Our Tlingit Art: From Banned Traditions to Cultural Treasures

Promote something you love, rather than bash something you hate. I’ve been thinking about this quote as it relates to my artwork. At first, the word “promote” sounded distasteful. Whenever someone promotes something, we get suspicious. We want to know the hidden agenda.

After thinking about it some more, I’m more comfortable with some of its synonyms: to encourage, foster, nurture, stimulate…
Anther definition has to do with elevating something.

With these ideas in mind, I come back to one of my reasons for creating this website. I foster an understanding and appreciation for our tribal arts.

There are a couple ways to look at our Tlingit art. A person might appreciate the art in the context of of its traditional role. It has always been an artform to represent our clan crests. Our clan crests are about identity and place. It is about ethnicity.

A person might also appreciate the art on the wider stage. Our art is taking its place in galleries and among art collectors. Understanding of the principles of formline helps appreciate quality art. Even though art on this level is less confined to traditional use, it still has its roots in ethnicity. But the art market and the wider audience extends our art form beyond our traditional region.

I’ve mentioned our tribal art in the context of our culture, past and present. Rooted in tradion. We survived an era in which foreign instruments discourged or banned our art and traditions. We treasure our art. I treasure our ever-evolving art.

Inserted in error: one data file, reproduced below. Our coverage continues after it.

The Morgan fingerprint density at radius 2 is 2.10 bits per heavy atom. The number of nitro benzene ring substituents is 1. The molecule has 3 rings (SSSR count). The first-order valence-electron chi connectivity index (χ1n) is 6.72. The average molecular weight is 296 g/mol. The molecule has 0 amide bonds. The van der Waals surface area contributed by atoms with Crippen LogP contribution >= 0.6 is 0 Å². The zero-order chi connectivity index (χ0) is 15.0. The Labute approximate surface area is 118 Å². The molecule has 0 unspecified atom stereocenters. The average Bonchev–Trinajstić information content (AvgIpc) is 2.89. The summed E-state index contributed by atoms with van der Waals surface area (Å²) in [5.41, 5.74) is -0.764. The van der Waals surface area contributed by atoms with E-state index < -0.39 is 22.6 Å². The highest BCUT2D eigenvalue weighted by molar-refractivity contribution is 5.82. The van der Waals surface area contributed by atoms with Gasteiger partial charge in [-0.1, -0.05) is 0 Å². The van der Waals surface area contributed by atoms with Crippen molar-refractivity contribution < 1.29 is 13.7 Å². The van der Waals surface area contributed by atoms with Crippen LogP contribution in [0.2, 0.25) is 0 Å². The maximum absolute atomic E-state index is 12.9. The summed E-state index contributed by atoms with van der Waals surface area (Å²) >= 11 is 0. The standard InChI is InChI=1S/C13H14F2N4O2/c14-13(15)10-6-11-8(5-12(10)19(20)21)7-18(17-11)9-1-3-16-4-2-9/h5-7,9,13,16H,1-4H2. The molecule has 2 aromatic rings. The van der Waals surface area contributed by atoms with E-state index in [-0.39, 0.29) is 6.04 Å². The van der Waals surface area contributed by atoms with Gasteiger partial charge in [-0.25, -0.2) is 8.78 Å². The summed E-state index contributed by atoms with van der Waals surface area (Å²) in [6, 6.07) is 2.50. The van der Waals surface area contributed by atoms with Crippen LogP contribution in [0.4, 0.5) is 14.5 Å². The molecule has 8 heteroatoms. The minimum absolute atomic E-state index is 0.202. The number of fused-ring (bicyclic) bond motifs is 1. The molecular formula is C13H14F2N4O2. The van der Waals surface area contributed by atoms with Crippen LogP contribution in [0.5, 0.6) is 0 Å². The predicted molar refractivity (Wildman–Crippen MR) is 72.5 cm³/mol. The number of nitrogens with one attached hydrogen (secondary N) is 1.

Here and there, I will link to other sites that might help you understand formline art a little better. My intent is to stir up some curiousity, keep me sketching and blogging, and inspire other artists.

Here are three more sketches from my Tlingit Formline Daily Sketchbook:

The sketch below “Concocting Wealth” has suggestions of the tinaĆ” – a symbol of wealth and status.

Experimental Tlingit Formline Robert Davis Hoffmann

Concocting Wealth

The sketch below, “Curves and Angles” was started with a bentwood box design in mind.

Experimental Tlingit formline art Robert Davis Hoffmann

Curves and Angles

I’m caught up with my uploaded images, so I’m adding one I already showed. I’ll get the rest of my sketchbook uploaded later today. Have a great day~!

Experimental Tlingit formline art Robert Davis Hoffmann


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